I don't really do reviews, but I want to discuss the popular Reisong A10 SET tube amplifier. It is available on Amazon for $450 or less. I first heard about this amp on Steve Guttenberg's YouTube channel. I was intrigued by it and decided to purchase one this past winter. I've been listening to it on and off since, and so far I'm impressed.
While I own around 15 different vintage tube amps, amps aren't the most important component as far as my listening enjoyment goes. Speaker selection is a lot more important. If you are into vinyl, I'd say the cartridge and stylus are the second most important components. I enjoy tube amps for the nostalgia of using vintage technology, and for the aesthetics. I've also come to enjoy the challenge of making 60 year old amps sound as good as new.
With that said, if you do what to try a tube amp the Reisong isn't a bad first choice. What do you get for $450? A handsome chrome, made in China, chassis, a 5 tube configuration (including two EL 34s output tubes), and a simple hand wired SET (Single-ended Triode) circuit. It has two line level inputs and a volume control which makes it work as a simple integrated amp.
Those are the good parts, so what's the compromise? It only has 6 watts per channel. 6 watts may sound like nothing by todays standards, but to put it in perspective I have a pair of 300B based SET mono-blocks which put out a minuscule 3 watts per channel. The Reisong doubles that output! And overall the Reisong is a bargain in today's market where quality vintage tube amps are selling in the $1000+ range.
While there are limitations with only 6 watts per channel, a lot of people are driving relatively inefficient speakers using this amp (myself included). I'd argue that most speakers really aren't that inefficient anyway. For instance my "inefficient" Sony SS-M3 may rate at 85db and the Klipschorn (a very sensitive horn speaker) has a rating of 105db. That is at one meter with one watt of input. While 20db may sound like a big difference, I'd argue they are basically in the same order of magnitude, and while it may take twice as much power to drive the Sony speakers to the same level as the Klipsch, it doesn't take 10 times as much.
While you can drive efficient speakers to higher volumes with the Reisong than inefficient, if your goal is listen to music at mirror shattering levels, a tube amp might not be the right choice. On the other hand, the Reisong at 6 watts can drive most speakers to room level listening volumes.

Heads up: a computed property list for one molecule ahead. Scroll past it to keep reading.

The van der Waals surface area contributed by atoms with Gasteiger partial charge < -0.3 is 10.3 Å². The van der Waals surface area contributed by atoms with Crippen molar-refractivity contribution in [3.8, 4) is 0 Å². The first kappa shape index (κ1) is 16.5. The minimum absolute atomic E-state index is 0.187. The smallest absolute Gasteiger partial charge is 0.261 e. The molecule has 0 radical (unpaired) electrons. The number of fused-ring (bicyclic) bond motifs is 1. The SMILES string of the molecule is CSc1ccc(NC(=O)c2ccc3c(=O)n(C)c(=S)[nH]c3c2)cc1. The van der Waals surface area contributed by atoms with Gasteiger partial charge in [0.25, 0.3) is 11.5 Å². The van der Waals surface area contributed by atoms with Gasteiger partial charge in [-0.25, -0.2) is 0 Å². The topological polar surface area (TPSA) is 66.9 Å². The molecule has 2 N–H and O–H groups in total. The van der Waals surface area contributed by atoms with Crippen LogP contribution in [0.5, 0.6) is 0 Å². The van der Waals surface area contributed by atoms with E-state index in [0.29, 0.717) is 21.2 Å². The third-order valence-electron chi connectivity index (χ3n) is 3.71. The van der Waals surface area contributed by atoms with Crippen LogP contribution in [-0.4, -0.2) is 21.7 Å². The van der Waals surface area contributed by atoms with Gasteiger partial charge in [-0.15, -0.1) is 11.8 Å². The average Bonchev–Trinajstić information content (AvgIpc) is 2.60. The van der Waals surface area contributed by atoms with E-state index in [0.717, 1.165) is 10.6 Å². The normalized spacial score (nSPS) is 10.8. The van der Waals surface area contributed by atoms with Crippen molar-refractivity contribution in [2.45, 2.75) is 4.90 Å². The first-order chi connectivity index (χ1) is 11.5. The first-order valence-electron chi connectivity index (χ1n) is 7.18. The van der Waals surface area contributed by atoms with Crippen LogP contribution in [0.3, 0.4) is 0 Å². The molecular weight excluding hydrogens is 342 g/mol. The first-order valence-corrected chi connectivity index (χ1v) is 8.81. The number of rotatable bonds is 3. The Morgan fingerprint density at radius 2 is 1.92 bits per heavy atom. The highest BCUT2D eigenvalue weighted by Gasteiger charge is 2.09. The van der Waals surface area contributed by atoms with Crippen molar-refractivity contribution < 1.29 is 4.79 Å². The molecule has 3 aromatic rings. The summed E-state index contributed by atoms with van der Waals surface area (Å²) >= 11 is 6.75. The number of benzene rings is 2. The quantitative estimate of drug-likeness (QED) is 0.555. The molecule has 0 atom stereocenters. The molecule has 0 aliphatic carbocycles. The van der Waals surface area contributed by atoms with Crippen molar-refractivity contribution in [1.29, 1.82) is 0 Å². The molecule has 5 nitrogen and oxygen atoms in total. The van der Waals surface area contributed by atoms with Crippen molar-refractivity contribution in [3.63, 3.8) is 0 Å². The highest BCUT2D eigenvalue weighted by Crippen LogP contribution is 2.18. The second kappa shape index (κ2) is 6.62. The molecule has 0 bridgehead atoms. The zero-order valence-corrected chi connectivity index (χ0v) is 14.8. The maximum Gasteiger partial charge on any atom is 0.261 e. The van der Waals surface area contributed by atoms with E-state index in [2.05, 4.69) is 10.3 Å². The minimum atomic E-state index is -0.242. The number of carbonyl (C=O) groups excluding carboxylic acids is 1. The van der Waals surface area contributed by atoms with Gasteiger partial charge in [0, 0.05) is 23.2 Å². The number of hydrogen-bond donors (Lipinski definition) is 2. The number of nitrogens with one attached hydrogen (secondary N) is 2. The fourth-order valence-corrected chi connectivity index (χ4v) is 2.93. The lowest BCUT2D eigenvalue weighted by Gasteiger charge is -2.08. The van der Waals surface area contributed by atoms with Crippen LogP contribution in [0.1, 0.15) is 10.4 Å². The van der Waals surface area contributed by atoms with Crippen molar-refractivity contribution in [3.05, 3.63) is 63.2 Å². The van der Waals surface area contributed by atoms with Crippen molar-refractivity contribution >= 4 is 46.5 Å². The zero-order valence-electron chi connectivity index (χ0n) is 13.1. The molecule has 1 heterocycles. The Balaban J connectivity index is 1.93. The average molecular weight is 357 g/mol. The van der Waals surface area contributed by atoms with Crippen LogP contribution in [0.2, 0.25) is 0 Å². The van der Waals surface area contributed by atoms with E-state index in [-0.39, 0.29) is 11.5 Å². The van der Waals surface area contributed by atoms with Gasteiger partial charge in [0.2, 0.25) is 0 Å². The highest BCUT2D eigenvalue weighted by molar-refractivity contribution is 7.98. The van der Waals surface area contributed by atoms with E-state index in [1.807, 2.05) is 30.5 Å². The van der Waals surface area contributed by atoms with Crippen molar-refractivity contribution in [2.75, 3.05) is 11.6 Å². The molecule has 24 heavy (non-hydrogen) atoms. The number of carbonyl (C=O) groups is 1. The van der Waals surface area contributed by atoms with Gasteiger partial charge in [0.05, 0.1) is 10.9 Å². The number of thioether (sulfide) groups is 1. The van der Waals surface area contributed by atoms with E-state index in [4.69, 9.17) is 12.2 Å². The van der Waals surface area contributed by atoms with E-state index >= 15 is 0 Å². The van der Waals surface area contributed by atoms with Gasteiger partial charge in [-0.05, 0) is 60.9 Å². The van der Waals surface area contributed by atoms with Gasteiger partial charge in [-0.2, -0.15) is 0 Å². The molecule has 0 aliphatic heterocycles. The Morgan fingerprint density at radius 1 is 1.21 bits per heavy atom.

Where the Reisong shines, like a lot of tube amps, is in the midrange presentation. While it is subtle, it increases the soundstage. While the simple circuit (sans even a negative feedback loop) doesn't deliver a lot of power, there are far fewer components in the signal path than in more powerful amplifiers. It could be argued that helps improve the critical midrange performance.
The Reisong starts to fall apart when pushed to create a lot of bass with small speakers in small enclosures. With that type of load, you can drive it to clipping levels. But all amps more or less struggle at this task. When using the Reisong you are wringing all can out of the small amp at louder volumes, where more powerful amps leave tons of power in reserve that you will almost never use.
Further, it rolls of the top end off fairly significantly (as measured by a third-party and confirmed by my own listening). It gives it more of a warm "tubey" sound which may or may not like.
This amp works well combined with a powered subwoofer and active crossover, which is how I run it. My subwoofer handles the power intensive bass region and filters frequencies below 100hz from the Reisong and my main speakers. Then you kind of get the best of both worlds. Tube presentation and solid state grunt down low.
In conclusion if you are looking for a perfectly flat and powerful amp, this probably isn't the best choice. On the other hand you want to try the "tube sound" with out investing a small fortune or using vintage amps of questionable condition, then I think this is an excellent choice. Are there better tube amps out there? Absolutely, but they also don't cost less than $450.